Is there someone interested in this field? Would you like to say something about it ?
Yes, i am very much interested in this field.
In Neuroscience perspective, the anterior cingulate cortex (ACC), orbitofrontal cortex (and the overlapping ventromedial prefrontal cortex) are brain regions involved in decision making processes. A recent neuroimaging study, found distinctive patterns of neural activation in these regions depending on whether decisions were made on the basis of personal volition or following directions from someone else. Patients with damage to the ventromedial prefrontal cortex have difficulty making decisions. A recent study involving Rhesus monkeys found that neurons in the parietal cortex not only represent the formation of a decision but also signal the degree of certainty (or "confidence") associated with the decision. Another recent study found that lesions to the ACC in the macaque resulted in impaired decision making in the long run of reinforcement guided tasks suggesting that the ACC is responsible for evaluating past reinforcement information and guiding future action. Emotion appears to aid the decision making process: Decision making often occurs in the face of uncertainty about whether one's choices will lead to benefit or harm. The somatic-marker hypothesis is a neurobiological theory of how decisions are made in the face of uncertain outcome. This theory holds that such decisions are aided by emotions, in the form of bodily states, that are elicited during the deliberation of future consequences and that mark different options for behavior as being advantageous or disadvantageous. This process involves an interplay between neural systems that elicit emotional/bodily states and neural systems that map these emotional/bodily states.
Here some articles about Neuroscience and Decision making.http://www.psychwiki.com/wiki/Neuroscience_and_Decision_Makinghttp://www.triarchypress.co.uk/pages/articles/Neuroscience_and_Decision_Making.pdfhttp://koso.ucsd.edu/~martin/ErnstPaulus2005.pdf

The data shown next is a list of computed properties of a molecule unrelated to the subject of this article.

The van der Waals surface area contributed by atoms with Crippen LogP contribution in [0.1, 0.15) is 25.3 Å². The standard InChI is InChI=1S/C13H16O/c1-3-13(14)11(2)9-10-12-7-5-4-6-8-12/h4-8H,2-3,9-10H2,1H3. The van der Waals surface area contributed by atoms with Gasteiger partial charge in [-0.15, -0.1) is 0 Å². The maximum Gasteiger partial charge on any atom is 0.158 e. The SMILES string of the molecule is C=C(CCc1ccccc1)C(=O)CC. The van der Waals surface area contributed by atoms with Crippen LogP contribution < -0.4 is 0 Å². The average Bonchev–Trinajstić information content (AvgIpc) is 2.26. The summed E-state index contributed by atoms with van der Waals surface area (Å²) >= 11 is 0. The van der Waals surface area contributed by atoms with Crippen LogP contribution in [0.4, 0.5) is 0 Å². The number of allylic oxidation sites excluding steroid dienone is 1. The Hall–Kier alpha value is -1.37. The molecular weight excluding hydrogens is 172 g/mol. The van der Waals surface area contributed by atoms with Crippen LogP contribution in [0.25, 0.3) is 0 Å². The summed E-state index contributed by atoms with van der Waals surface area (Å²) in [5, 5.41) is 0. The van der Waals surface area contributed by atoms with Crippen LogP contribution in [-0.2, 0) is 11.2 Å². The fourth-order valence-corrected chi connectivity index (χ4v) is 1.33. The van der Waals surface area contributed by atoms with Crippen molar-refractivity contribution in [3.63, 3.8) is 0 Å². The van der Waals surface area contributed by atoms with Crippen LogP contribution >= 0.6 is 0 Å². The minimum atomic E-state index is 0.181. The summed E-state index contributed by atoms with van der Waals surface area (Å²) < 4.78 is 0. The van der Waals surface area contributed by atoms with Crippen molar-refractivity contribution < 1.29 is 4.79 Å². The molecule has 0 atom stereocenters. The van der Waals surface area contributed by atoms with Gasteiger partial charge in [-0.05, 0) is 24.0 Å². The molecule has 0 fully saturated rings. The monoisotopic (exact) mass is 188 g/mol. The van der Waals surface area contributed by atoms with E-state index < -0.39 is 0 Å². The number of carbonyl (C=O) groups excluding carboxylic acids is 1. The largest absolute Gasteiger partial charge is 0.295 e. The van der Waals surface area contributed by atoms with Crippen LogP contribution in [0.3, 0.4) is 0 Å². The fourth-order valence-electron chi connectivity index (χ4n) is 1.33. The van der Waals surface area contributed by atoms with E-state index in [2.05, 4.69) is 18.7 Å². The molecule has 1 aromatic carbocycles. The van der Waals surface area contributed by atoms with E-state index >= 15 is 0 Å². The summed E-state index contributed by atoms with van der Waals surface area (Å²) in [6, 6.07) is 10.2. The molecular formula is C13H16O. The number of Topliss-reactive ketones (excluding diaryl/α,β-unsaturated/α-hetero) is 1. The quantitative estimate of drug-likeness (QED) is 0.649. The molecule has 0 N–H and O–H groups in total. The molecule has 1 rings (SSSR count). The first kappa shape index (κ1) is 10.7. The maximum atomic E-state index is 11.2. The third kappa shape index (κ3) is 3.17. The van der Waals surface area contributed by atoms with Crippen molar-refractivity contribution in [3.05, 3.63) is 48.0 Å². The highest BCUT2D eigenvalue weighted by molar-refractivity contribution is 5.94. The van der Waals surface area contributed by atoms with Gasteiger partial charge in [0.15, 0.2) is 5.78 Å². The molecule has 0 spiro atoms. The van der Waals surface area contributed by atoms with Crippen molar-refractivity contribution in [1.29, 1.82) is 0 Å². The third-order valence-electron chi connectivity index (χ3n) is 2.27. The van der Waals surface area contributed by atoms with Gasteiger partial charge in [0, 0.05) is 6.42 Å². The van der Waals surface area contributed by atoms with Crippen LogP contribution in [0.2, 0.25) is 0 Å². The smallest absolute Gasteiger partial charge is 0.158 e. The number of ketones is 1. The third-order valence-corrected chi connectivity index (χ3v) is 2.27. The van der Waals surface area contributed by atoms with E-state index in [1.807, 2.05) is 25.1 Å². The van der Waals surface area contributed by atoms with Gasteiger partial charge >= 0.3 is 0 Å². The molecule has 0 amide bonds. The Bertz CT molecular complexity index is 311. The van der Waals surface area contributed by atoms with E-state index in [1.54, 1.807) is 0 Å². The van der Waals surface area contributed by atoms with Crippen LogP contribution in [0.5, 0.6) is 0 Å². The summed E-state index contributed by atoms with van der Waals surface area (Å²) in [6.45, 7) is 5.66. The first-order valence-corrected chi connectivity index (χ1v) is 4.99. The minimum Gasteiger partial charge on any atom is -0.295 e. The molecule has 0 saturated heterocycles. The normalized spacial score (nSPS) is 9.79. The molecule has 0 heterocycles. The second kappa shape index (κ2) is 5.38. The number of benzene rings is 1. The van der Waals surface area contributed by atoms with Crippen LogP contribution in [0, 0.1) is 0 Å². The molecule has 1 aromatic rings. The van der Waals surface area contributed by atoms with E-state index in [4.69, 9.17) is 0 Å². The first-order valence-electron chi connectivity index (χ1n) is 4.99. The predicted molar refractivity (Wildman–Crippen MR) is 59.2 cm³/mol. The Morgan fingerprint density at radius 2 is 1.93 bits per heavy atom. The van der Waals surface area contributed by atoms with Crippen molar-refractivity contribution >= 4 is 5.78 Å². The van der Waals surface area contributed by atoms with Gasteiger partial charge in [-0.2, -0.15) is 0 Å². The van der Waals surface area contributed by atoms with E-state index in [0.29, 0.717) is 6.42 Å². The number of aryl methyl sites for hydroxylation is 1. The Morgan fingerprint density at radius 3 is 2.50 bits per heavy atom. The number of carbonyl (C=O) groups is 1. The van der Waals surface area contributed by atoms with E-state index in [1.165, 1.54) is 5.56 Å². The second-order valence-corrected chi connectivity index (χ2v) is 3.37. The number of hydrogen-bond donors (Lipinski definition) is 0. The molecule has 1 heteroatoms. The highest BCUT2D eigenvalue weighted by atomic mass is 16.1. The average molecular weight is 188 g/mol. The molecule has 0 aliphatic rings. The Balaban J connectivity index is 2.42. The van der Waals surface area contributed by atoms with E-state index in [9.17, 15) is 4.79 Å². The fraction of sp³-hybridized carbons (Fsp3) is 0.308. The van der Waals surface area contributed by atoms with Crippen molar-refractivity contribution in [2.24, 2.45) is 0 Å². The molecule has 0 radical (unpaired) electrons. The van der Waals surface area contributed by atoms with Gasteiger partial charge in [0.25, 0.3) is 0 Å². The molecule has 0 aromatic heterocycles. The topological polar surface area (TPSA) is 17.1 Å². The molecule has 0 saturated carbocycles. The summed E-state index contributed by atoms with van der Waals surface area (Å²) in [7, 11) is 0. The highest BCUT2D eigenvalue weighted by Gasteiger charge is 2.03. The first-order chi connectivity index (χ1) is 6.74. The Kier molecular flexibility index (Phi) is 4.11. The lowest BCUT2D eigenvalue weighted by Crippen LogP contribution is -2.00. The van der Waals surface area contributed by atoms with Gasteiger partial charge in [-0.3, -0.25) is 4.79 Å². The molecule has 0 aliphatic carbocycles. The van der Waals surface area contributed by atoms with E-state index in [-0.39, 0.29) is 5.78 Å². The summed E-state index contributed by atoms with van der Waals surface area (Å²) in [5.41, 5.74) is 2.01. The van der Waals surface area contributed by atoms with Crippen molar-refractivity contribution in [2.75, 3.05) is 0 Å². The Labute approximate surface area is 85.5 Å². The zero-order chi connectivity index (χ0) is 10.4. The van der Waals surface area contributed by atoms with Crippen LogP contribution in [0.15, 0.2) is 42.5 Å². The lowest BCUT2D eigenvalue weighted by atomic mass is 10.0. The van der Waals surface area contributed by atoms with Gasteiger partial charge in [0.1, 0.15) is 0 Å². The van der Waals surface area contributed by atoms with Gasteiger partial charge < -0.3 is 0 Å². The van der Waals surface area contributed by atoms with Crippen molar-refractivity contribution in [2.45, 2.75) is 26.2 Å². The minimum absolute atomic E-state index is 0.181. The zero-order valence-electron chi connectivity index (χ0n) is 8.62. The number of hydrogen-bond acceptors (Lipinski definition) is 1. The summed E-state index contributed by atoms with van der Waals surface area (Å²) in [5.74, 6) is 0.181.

Decision making is an mental process which leads to the selection of choice in the form of a satisfactory solution with the help of certain assumptions , it can be regarded as a cognitive process which varies from individual to individual
a nice article in Science "Representation of Confidence Associated with a Decision by Neurons in the Parietal Cortex" www.sciencemag.org/cgi/content/full/324/5928/759Introduction to Decision Making : www.virtualsalt.com/crebook5.htm
Thank you very much, muthuonco, and is decision making if followed by choice?
Can we say that choice is a kind of motor?
I am freshman. And many questions in this field puzzle me.
Thank you very much, pundir. I would like to read this paper.
Decision making as a term is a little vague, because it asks the question "who is making the choices?" Rebecce Saxe, MIT, has shows that the pre-frontal cortex is filled with inhibitors that limit choices from moment to moment. So the brain in this way is continually pre-selecting for us. There is also research that shows that the brain can react to a choice before the mind is aware of the choice. Dan Ariely, Behavior Economics MIT. has showed that when we are faced with difficult choices, such as deciding whether to be an organ donor or not, we are inclined to not make a choice. This was shown to be the case when people at the Motor Vehicle Department where asked to make a decision about whether to be an organ donor or not. What was discovered was that if you asked people to check the box if the want to be a donor, they do not check the box. But if the rephrase the question in such a way so that people who do not want to be donors need to check the box, again people do not check the box. His book, "Predictably Irrational" gives series of examples that demonstrate how poorly we make choices for ourselves. Saxe's work also shows that if the decision involves a moral judgement about others, we employ a part of the brain call the right temporo parietal junction, RTPJ for short. This is the part of the brain that allows us to know understand to thoughts ideas and beliefs of others. We might say of others action, "I would never do that, act in such a way." But again, research, such as the Stanley Millgram experiments, shows that 65% of us would indeed act in a similar manner in those situations. So part of us that would judge others seems to be unaware of how we will decide to act in the same situations. "Who" is making the decisions?
I'm a neuroscience student and I'm analyzing a paper on motivation in decision making and I have some fMRI images that I can't quite understand. Actually I don't understand why do we get a signal after stimuli in only one hemisphere of the brain? I thought it was because of the technique but since we are studding bilateral regions I thought both sides should be activated. Is it because of the type of machine used?
I put here the link to the paper:http://www.google.fr/url?sa=t&rct=j&q=&esrc=s&source=web&cd=2&ved=0CD0QFjAB&url=http%3A%2F%2Fwww.pnas.org%2Fcontent%2F106%2F2%2F617.full.pdf&ei=3h9pT4m2BYnP0QWVndyYCQ&usg=AFQjCNEtquZAbG1EC2iyD8Zon3U5aQK38w&sig2=-xxoJSxdK9gLREibpicBag
I've spend an entire day looking for the answer and it must be something really simple, please can anyone illuminate me :) ?
Thank you very very much in advance!